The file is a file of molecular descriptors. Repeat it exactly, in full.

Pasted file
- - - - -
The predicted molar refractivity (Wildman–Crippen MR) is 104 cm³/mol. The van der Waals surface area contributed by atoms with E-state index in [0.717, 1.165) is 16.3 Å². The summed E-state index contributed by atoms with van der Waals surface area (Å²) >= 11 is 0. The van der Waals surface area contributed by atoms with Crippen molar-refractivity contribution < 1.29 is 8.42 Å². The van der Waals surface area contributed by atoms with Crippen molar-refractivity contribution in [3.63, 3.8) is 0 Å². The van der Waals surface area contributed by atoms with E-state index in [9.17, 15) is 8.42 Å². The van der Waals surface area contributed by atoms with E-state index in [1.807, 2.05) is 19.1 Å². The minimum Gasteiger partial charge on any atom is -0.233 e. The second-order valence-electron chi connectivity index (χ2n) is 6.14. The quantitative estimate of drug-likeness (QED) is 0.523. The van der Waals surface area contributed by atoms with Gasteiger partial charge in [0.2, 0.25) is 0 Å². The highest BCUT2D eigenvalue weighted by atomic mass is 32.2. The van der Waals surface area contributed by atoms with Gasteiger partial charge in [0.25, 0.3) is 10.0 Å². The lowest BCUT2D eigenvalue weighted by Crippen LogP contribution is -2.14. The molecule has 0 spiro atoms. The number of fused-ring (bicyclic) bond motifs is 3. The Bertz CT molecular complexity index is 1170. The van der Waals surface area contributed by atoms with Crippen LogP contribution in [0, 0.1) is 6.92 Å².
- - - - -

The predicted molar refractivity (Wildman–Crippen MR) is 104 cm³/mol. The van der Waals surface area contributed by atoms with E-state index in [0.717, 1.165) is 16.3 Å². The summed E-state index contributed by atoms with van der Waals surface area (Å²) >= 11 is 0. The van der Waals surface area contributed by atoms with Crippen molar-refractivity contribution < 1.29 is 8.42 Å². The van der Waals surface area contributed by atoms with Crippen molar-refractivity contribution in [3.63, 3.8) is 0 Å². The van der Waals surface area contributed by atoms with E-state index in [9.17, 15) is 8.42 Å². The van der Waals surface area contributed by atoms with E-state index in [1.807, 2.05) is 19.1 Å². The minimum Gasteiger partial charge on any atom is -0.233 e. The second-order valence-electron chi connectivity index (χ2n) is 6.14. The quantitative estimate of drug-likeness (QED) is 0.523. The van der Waals surface area contributed by atoms with Gasteiger partial charge in [0.2, 0.25) is 0 Å². The highest BCUT2D eigenvalue weighted by atomic mass is 32.2. The van der Waals surface area contributed by atoms with Gasteiger partial charge in [0.25, 0.3) is 10.0 Å². The lowest BCUT2D eigenvalue weighted by Crippen LogP contribution is -2.14. The molecule has 0 spiro atoms. The number of fused-ring (bicyclic) bond motifs is 3. The Bertz CT molecular complexity index is 1170. The van der Waals surface area contributed by atoms with Crippen LogP contribution in [0, 0.1) is 6.92 Å².